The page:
King's Authors

Abstract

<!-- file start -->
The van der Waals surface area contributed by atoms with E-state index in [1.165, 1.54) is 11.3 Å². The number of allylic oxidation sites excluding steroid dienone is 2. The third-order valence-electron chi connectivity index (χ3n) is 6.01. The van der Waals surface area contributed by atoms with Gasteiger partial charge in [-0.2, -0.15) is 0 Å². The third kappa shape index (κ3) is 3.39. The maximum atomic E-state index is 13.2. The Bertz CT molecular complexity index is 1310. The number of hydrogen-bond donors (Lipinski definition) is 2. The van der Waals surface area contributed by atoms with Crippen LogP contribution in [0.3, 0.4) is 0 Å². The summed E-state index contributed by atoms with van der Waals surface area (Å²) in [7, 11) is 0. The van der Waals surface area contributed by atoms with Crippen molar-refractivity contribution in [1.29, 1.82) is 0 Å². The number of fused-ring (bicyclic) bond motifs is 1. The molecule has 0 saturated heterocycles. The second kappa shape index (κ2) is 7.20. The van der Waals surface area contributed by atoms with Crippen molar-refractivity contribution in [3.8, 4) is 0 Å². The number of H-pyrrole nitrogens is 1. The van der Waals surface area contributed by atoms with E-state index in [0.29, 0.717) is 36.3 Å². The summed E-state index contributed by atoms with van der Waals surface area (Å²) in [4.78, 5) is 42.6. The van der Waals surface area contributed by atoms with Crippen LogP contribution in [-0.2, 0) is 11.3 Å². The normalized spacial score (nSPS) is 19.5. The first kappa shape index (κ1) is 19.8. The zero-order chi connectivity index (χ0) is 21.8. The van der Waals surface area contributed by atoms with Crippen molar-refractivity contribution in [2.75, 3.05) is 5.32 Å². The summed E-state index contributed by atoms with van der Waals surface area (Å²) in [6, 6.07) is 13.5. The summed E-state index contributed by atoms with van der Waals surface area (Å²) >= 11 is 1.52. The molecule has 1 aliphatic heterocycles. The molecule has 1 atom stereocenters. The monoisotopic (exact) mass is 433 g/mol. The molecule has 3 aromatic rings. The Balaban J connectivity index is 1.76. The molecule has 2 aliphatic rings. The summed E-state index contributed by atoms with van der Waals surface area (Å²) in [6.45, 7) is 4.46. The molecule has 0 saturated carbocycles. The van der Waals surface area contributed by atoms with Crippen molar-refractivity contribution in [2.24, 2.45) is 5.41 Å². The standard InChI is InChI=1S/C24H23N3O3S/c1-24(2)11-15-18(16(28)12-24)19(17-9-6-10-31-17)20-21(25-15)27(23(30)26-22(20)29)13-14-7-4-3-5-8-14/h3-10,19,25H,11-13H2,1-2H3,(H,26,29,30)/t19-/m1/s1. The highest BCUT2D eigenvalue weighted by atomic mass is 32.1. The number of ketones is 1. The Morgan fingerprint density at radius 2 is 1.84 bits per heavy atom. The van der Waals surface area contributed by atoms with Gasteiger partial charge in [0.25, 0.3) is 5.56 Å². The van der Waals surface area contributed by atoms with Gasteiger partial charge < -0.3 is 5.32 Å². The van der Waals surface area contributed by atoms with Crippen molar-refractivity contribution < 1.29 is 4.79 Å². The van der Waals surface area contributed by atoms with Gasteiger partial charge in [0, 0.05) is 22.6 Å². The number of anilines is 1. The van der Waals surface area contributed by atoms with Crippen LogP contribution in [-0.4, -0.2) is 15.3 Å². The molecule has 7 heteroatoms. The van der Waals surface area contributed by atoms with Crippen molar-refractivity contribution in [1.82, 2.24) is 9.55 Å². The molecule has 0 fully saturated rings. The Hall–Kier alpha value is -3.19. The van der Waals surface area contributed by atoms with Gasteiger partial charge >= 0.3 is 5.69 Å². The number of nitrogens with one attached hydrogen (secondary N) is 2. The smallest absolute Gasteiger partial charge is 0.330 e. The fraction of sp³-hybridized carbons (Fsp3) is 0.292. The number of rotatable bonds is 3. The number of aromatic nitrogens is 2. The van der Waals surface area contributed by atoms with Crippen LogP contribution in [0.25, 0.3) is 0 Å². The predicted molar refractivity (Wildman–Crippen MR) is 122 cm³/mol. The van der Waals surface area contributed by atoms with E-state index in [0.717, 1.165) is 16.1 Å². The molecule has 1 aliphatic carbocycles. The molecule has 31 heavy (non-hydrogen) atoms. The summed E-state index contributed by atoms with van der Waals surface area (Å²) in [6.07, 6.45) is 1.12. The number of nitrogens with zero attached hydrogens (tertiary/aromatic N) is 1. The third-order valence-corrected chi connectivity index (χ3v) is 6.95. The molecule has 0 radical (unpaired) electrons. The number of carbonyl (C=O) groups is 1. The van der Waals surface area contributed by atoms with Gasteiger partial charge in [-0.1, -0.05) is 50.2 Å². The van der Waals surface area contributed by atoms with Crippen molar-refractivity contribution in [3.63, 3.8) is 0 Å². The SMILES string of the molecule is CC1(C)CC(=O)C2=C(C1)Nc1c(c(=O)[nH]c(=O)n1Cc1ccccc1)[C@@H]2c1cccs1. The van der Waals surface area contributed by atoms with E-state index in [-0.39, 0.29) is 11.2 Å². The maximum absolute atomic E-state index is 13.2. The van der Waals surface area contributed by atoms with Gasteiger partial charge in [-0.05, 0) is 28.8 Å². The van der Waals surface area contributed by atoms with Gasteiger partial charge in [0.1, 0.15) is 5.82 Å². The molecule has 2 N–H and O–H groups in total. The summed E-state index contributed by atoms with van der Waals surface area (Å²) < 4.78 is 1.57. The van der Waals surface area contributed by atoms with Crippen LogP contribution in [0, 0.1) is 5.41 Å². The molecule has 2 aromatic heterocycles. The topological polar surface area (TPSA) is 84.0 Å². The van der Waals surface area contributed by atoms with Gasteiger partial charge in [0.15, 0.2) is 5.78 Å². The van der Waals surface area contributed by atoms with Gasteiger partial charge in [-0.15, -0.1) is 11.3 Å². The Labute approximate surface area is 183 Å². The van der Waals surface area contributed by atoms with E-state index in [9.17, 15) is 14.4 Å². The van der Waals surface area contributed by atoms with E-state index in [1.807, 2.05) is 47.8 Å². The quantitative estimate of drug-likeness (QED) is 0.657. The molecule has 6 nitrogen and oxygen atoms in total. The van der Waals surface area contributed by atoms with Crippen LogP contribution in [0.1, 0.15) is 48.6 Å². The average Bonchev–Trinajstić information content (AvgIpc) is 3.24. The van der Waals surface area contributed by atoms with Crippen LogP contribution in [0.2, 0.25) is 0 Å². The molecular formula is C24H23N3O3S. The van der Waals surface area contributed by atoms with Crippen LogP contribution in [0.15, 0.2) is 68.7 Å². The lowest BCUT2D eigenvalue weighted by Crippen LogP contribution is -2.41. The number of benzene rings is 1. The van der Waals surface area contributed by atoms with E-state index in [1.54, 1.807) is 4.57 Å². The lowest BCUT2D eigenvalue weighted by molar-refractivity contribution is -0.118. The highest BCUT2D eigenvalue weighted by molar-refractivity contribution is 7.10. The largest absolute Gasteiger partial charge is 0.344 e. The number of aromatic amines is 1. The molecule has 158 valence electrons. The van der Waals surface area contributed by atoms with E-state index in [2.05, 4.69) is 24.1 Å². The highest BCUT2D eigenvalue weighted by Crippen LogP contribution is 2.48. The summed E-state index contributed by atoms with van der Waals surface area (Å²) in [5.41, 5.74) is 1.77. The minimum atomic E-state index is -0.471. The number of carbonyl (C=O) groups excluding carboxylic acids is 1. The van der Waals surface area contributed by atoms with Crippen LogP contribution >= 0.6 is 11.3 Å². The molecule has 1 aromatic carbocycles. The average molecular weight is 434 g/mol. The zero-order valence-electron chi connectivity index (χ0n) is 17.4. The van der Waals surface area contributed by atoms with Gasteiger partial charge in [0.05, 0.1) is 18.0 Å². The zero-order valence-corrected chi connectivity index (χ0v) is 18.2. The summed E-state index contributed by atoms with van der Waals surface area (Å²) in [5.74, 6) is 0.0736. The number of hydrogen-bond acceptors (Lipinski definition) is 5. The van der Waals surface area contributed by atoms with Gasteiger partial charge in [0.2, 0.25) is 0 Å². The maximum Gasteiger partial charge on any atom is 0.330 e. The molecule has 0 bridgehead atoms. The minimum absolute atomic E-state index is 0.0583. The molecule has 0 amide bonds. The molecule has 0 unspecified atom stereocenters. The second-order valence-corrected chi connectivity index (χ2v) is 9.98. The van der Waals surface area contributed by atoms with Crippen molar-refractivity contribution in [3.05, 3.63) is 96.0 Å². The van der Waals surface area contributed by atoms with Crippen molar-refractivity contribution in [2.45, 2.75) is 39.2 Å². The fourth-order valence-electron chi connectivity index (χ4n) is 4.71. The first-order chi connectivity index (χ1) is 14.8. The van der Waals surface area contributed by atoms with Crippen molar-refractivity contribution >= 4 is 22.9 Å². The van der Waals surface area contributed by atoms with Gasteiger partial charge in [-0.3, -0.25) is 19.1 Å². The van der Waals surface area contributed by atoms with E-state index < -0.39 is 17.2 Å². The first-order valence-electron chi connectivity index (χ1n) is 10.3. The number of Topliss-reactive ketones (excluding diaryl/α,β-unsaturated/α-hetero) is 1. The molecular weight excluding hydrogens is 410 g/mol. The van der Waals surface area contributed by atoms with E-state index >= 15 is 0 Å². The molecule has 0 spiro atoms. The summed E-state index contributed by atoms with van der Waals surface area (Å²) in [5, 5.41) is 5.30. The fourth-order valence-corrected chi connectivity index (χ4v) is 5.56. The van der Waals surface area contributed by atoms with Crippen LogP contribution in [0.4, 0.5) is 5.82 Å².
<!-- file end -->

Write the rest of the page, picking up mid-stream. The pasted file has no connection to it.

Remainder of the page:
Importance: Plasma phosphorylated tau (p-tau) has proven to be an accurate biomarker for Alzheimer disease (AD) pathologic characteristics, offering a less expensive and less invasive alternative to cerebrospinal fluid (CSF) and positron emission tomography biomarkers for amyloid-β and tau. Alzheimer disease comorbid pathologic characteristics are common and are associated with more rapid cognitive decline in patients with dementia with Lewy bodies (DLB); therefore, it is anticipated that plasma p-tau concentrations may have utility in assessing cognitive impairment in individuals with this disorder. Objective: To measure the concentrations of plasma p-tau (p-tau181 and p-tau231) and evaluate their associations with cognitive decline in individuals with probable DLB. Design, Setting, and Participants: This multicenter longitudinal cohort study included participants from the European-DLB (E-DLB) Consortium cohort enrolled at 10 centers with harmonized diagnostic procedures from January 1, 2002, to December 31, 2020, with up to 5 years of follow-up. A total of 1122 participants with plasma samples were available. Participants with acute delirium or terminal illness and patients with other previous major psychiatric or neurologic disorders were excluded, leaving a cohort of 987 clinically diagnosed participants with probable DLB (n = 371), Parkinson disease (n = 204), AD (n = 207), as well as healthy controls (HCs) (n = 205). Main Outcomes and Measures: The main outcome was plasma p-tau181 and p-tau231 levels measured with in-house single molecule array assays. The Mini-Mental State Examination (MMSE) was used to measure cognition. Results: Among this cohort of 987 patients (512 men [51.9%]; mean [SD] age, 70.0 [8.8] years), patients with DLB did not differ significantly regarding age, sex, or years of education from those in the AD group, but the DLB group was older than the HC group and included more men than the AD and HC groups. Baseline concentrations of plasma p-tau181 and p-tau231 in patients with DLB were significantly higher than those in the HC group but lower than in the AD group and similar to the Parkinson disease group. Higher plasma concentrations of both p-tau markers were found in a subgroup of patients with DLB with abnormal CSF amyloid-β42 levels compared with those with normal levels (difference in the groups in p-tau181, -3.61 pg/mL; 95% CI, -5.43 to -1.79 pg/mL; P =.049; difference in the groups in p-tau231, -2.51 pg/mL; 95% CI, -3.63 to -1.39 pg/mL; P =.02). There was no difference between p-tau181 level and p-tau231 level across confirmed AD pathologic characteristcs based on reduced Aβ42 level in CSF in individuals with DLB. In DLB, a significant association was found between higher plasma p-tau181 and p-tau231 levels and lower MMSE scores at baseline (for p-tau181, -0.092 MMSE points; 95% CI, -0.12 to -0.06 MMSE points; P =.001; for p-tau231, -0.16 MMSE points; 95% CI, -0.21 to -0.12 MMSE points; P <.001), as well as more rapid MMSE decline over time. Plasma p-tau181 level was associated with a decrease of -0.094 MMSE points per year (95% CI, -0.144 to -0.052 MMSE points; P =.02), whereas plasma p-tau231 level was associated with an annual decrease of -0.130 MMSE points (95% CI, -0.201 to -0.071 MMSE points; P =.02), after adjusting for sex and age. Conclusions and Relevance: This study suggests that plasma p-tau181 and p-tau231 levels may be used as cost-effective and accessible biomarkers to assess cognitive decline in individuals with DLB..